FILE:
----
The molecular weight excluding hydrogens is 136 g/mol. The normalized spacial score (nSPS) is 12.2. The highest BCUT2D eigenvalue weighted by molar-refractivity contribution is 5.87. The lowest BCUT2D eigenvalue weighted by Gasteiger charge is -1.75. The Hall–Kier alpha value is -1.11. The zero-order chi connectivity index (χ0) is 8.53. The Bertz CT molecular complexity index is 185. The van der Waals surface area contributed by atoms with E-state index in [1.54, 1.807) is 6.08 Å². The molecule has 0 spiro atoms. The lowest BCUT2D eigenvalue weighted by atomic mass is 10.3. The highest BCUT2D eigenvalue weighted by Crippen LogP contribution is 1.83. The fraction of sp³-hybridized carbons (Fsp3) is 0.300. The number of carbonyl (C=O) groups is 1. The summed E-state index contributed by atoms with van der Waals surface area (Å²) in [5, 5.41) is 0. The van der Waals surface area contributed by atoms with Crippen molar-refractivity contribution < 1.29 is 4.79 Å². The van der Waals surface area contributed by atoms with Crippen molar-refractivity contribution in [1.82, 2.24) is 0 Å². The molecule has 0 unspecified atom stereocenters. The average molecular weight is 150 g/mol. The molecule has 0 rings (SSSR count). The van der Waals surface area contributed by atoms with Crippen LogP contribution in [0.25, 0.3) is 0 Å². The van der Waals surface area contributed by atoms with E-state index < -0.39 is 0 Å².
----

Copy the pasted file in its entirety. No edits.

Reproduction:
The molecular weight excluding hydrogens is 136 g/mol. The normalized spacial score (nSPS) is 12.2. The highest BCUT2D eigenvalue weighted by molar-refractivity contribution is 5.87. The lowest BCUT2D eigenvalue weighted by Gasteiger charge is -1.75. The Hall–Kier alpha value is -1.11. The zero-order chi connectivity index (χ0) is 8.53. The Bertz CT molecular complexity index is 185. The van der Waals surface area contributed by atoms with E-state index in [1.54, 1.807) is 6.08 Å². The molecule has 0 spiro atoms. The lowest BCUT2D eigenvalue weighted by atomic mass is 10.3. The highest BCUT2D eigenvalue weighted by Crippen LogP contribution is 1.83. The fraction of sp³-hybridized carbons (Fsp3) is 0.300. The number of carbonyl (C=O) groups is 1. The summed E-state index contributed by atoms with van der Waals surface area (Å²) in [5, 5.41) is 0. The van der Waals surface area contributed by atoms with Crippen molar-refractivity contribution < 1.29 is 4.79 Å². The van der Waals surface area contributed by atoms with Crippen molar-refractivity contribution in [1.82, 2.24) is 0 Å². The molecule has 0 unspecified atom stereocenters. The average molecular weight is 150 g/mol. The molecule has 0 rings (SSSR count). The van der Waals surface area contributed by atoms with Crippen LogP contribution in [0.25, 0.3) is 0 Å². The van der Waals surface area contributed by atoms with E-state index < -0.39 is 0 Å².